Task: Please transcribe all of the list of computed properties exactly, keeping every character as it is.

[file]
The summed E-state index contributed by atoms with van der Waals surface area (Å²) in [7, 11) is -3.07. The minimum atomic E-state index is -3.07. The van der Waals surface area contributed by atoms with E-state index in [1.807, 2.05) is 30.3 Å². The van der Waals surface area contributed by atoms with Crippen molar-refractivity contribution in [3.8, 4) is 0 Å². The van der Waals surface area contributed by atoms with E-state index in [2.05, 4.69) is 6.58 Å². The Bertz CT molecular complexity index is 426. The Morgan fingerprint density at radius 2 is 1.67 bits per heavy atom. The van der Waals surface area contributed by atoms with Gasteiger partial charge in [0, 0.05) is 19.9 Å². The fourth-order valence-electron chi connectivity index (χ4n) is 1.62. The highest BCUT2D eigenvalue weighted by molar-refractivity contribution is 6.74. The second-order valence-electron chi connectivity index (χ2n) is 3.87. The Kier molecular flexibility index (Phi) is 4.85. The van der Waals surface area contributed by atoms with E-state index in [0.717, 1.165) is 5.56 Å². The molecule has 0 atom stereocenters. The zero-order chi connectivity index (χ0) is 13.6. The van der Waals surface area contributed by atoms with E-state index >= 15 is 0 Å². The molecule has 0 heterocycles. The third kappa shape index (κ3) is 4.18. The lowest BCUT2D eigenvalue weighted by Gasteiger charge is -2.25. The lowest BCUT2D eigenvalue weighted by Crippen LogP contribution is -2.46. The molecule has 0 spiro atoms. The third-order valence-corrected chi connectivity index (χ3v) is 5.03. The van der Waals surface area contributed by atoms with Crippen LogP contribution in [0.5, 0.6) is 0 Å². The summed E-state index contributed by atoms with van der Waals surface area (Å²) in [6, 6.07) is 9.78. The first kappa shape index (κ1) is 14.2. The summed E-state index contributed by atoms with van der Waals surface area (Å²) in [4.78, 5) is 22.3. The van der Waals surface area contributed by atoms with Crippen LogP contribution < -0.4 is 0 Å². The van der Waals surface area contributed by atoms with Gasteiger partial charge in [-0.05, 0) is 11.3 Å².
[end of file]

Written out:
The summed E-state index contributed by atoms with van der Waals surface area (Å²) in [7, 11) is -3.07. The minimum atomic E-state index is -3.07. The van der Waals surface area contributed by atoms with E-state index in [1.807, 2.05) is 30.3 Å². The van der Waals surface area contributed by atoms with Crippen molar-refractivity contribution in [3.8, 4) is 0 Å². The van der Waals surface area contributed by atoms with E-state index in [2.05, 4.69) is 6.58 Å². The Bertz CT molecular complexity index is 426. The Morgan fingerprint density at radius 2 is 1.67 bits per heavy atom. The van der Waals surface area contributed by atoms with Gasteiger partial charge in [0, 0.05) is 19.9 Å². The fourth-order valence-electron chi connectivity index (χ4n) is 1.62. The highest BCUT2D eigenvalue weighted by molar-refractivity contribution is 6.74. The second-order valence-electron chi connectivity index (χ2n) is 3.87. The Kier molecular flexibility index (Phi) is 4.85. The van der Waals surface area contributed by atoms with E-state index in [0.717, 1.165) is 5.56 Å². The molecule has 0 atom stereocenters. The zero-order chi connectivity index (χ0) is 13.6. The van der Waals surface area contributed by atoms with E-state index >= 15 is 0 Å². The molecule has 0 heterocycles. The third kappa shape index (κ3) is 4.18. The lowest BCUT2D eigenvalue weighted by Gasteiger charge is -2.25. The lowest BCUT2D eigenvalue weighted by Crippen LogP contribution is -2.46. The molecule has 0 spiro atoms. The third-order valence-corrected chi connectivity index (χ3v) is 5.03. The van der Waals surface area contributed by atoms with Crippen LogP contribution in [0.5, 0.6) is 0 Å². The summed E-state index contributed by atoms with van der Waals surface area (Å²) in [6, 6.07) is 9.78. The first kappa shape index (κ1) is 14.2. The summed E-state index contributed by atoms with van der Waals surface area (Å²) in [4.78, 5) is 22.3. The van der Waals surface area contributed by atoms with Crippen LogP contribution < -0.4 is 0 Å². The van der Waals surface area contributed by atoms with Gasteiger partial charge in [-0.05, 0) is 11.3 Å².